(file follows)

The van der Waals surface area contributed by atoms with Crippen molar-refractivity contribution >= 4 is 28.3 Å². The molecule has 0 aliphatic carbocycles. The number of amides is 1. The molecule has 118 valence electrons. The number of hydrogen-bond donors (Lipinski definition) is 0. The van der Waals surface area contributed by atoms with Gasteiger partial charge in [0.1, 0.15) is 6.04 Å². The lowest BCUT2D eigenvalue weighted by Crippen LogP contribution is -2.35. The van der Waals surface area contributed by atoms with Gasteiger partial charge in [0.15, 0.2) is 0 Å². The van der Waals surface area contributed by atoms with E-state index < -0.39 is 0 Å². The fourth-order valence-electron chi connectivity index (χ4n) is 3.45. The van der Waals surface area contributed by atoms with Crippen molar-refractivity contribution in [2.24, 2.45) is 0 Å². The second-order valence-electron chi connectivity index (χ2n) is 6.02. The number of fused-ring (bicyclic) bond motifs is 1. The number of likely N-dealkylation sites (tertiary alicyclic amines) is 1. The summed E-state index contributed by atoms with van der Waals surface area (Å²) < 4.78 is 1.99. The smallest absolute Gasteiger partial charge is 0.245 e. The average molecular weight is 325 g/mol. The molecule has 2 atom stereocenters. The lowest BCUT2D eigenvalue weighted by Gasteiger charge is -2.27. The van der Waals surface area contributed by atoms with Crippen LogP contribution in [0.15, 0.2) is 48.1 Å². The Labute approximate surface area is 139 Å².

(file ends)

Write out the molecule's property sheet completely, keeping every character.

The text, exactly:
The van der Waals surface area contributed by atoms with Crippen molar-refractivity contribution >= 4 is 28.3 Å². The molecule has 0 aliphatic carbocycles. The number of amides is 1. The molecule has 118 valence electrons. The number of hydrogen-bond donors (Lipinski definition) is 0. The van der Waals surface area contributed by atoms with Gasteiger partial charge in [0.1, 0.15) is 6.04 Å². The lowest BCUT2D eigenvalue weighted by Crippen LogP contribution is -2.35. The van der Waals surface area contributed by atoms with Gasteiger partial charge in [0.15, 0.2) is 0 Å². The van der Waals surface area contributed by atoms with E-state index < -0.39 is 0 Å². The fourth-order valence-electron chi connectivity index (χ4n) is 3.45. The van der Waals surface area contributed by atoms with Crippen molar-refractivity contribution in [2.24, 2.45) is 0 Å². The second-order valence-electron chi connectivity index (χ2n) is 6.02. The number of fused-ring (bicyclic) bond motifs is 1. The number of likely N-dealkylation sites (tertiary alicyclic amines) is 1. The summed E-state index contributed by atoms with van der Waals surface area (Å²) < 4.78 is 1.99. The smallest absolute Gasteiger partial charge is 0.245 e. The average molecular weight is 325 g/mol. The molecule has 2 atom stereocenters. The lowest BCUT2D eigenvalue weighted by Gasteiger charge is -2.27. The van der Waals surface area contributed by atoms with Crippen LogP contribution in [0.15, 0.2) is 48.1 Å². The Labute approximate surface area is 139 Å².